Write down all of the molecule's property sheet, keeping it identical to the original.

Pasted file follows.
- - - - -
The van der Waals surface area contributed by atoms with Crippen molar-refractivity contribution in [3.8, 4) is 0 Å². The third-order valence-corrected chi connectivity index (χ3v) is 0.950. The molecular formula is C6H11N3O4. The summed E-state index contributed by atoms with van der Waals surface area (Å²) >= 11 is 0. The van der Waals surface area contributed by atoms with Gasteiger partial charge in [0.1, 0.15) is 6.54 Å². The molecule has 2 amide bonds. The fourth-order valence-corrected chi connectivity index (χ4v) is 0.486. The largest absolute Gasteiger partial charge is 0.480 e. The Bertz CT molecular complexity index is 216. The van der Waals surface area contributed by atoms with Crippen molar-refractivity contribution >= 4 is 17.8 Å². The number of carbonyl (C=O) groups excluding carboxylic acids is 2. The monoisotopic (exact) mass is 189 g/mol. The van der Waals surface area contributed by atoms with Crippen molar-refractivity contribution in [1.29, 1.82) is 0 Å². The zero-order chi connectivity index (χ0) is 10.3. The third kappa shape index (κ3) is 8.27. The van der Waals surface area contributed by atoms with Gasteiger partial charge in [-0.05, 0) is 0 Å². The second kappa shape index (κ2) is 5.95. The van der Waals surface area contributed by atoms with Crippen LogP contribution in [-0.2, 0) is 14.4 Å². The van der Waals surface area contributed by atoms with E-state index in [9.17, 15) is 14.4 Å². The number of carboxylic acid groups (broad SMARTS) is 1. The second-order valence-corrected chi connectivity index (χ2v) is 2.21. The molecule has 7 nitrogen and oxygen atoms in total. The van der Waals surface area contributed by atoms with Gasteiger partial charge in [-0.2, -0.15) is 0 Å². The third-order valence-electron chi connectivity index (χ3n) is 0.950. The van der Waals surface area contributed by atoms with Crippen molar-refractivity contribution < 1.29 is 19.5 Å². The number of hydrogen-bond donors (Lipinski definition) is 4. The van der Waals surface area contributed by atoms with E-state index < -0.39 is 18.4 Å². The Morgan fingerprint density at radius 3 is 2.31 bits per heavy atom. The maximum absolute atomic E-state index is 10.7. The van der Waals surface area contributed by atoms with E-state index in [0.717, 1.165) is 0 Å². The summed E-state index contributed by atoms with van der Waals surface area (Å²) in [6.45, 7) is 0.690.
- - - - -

The van der Waals surface area contributed by atoms with Crippen molar-refractivity contribution in [3.8, 4) is 0 Å². The third-order valence-corrected chi connectivity index (χ3v) is 0.950. The molecular formula is C6H11N3O4. The summed E-state index contributed by atoms with van der Waals surface area (Å²) >= 11 is 0. The van der Waals surface area contributed by atoms with Gasteiger partial charge in [0.1, 0.15) is 6.54 Å². The molecule has 2 amide bonds. The fourth-order valence-corrected chi connectivity index (χ4v) is 0.486. The largest absolute Gasteiger partial charge is 0.480 e. The Bertz CT molecular complexity index is 216. The van der Waals surface area contributed by atoms with Crippen molar-refractivity contribution >= 4 is 17.8 Å². The number of carbonyl (C=O) groups excluding carboxylic acids is 2. The monoisotopic (exact) mass is 189 g/mol. The van der Waals surface area contributed by atoms with Crippen molar-refractivity contribution in [1.29, 1.82) is 0 Å². The zero-order chi connectivity index (χ0) is 10.3. The third kappa shape index (κ3) is 8.27. The van der Waals surface area contributed by atoms with Gasteiger partial charge in [-0.05, 0) is 0 Å². The second kappa shape index (κ2) is 5.95. The van der Waals surface area contributed by atoms with Crippen LogP contribution in [-0.2, 0) is 14.4 Å². The van der Waals surface area contributed by atoms with E-state index in [9.17, 15) is 14.4 Å². The number of carboxylic acid groups (broad SMARTS) is 1. The second-order valence-corrected chi connectivity index (χ2v) is 2.21. The molecule has 7 nitrogen and oxygen atoms in total. The van der Waals surface area contributed by atoms with Gasteiger partial charge in [-0.2, -0.15) is 0 Å². The third-order valence-electron chi connectivity index (χ3n) is 0.950. The van der Waals surface area contributed by atoms with Crippen molar-refractivity contribution < 1.29 is 19.5 Å². The number of hydrogen-bond donors (Lipinski definition) is 4. The van der Waals surface area contributed by atoms with E-state index < -0.39 is 18.4 Å². The Morgan fingerprint density at radius 3 is 2.31 bits per heavy atom. The maximum absolute atomic E-state index is 10.7. The van der Waals surface area contributed by atoms with E-state index in [0.717, 1.165) is 0 Å². The summed E-state index contributed by atoms with van der Waals surface area (Å²) in [6.45, 7) is 0.690.